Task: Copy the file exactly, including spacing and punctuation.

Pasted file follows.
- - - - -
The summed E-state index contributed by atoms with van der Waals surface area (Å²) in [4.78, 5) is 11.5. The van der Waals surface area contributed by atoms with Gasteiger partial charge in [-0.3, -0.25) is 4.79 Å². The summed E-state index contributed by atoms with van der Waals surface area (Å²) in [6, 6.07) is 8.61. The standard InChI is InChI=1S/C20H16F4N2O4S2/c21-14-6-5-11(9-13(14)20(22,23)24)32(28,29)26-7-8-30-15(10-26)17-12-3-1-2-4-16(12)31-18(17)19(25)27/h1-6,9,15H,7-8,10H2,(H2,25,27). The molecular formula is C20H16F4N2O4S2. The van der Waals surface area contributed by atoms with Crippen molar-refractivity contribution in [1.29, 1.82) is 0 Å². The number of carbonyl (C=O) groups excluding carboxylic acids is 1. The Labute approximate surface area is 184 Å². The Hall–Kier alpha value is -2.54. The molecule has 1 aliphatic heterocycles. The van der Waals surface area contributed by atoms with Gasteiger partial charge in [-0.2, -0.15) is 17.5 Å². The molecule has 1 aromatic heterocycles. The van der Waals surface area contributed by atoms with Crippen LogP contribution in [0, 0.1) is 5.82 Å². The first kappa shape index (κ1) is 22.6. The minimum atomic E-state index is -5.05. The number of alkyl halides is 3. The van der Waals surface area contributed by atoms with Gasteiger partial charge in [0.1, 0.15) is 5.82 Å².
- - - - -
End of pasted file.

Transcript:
The summed E-state index contributed by atoms with van der Waals surface area (Å²) in [4.78, 5) is 11.5. The van der Waals surface area contributed by atoms with Gasteiger partial charge in [-0.3, -0.25) is 4.79 Å². The summed E-state index contributed by atoms with van der Waals surface area (Å²) in [6, 6.07) is 8.61. The standard InChI is InChI=1S/C20H16F4N2O4S2/c21-14-6-5-11(9-13(14)20(22,23)24)32(28,29)26-7-8-30-15(10-26)17-12-3-1-2-4-16(12)31-18(17)19(25)27/h1-6,9,15H,7-8,10H2,(H2,25,27). The molecular formula is C20H16F4N2O4S2. The van der Waals surface area contributed by atoms with Crippen molar-refractivity contribution in [1.29, 1.82) is 0 Å². The number of carbonyl (C=O) groups excluding carboxylic acids is 1. The Labute approximate surface area is 184 Å². The Hall–Kier alpha value is -2.54. The molecule has 1 aliphatic heterocycles. The van der Waals surface area contributed by atoms with Gasteiger partial charge in [-0.2, -0.15) is 17.5 Å². The molecule has 1 aromatic heterocycles. The van der Waals surface area contributed by atoms with Crippen LogP contribution in [0, 0.1) is 5.82 Å². The first kappa shape index (κ1) is 22.6. The minimum atomic E-state index is -5.05. The number of alkyl halides is 3. The van der Waals surface area contributed by atoms with Gasteiger partial charge in [0.1, 0.15) is 5.82 Å².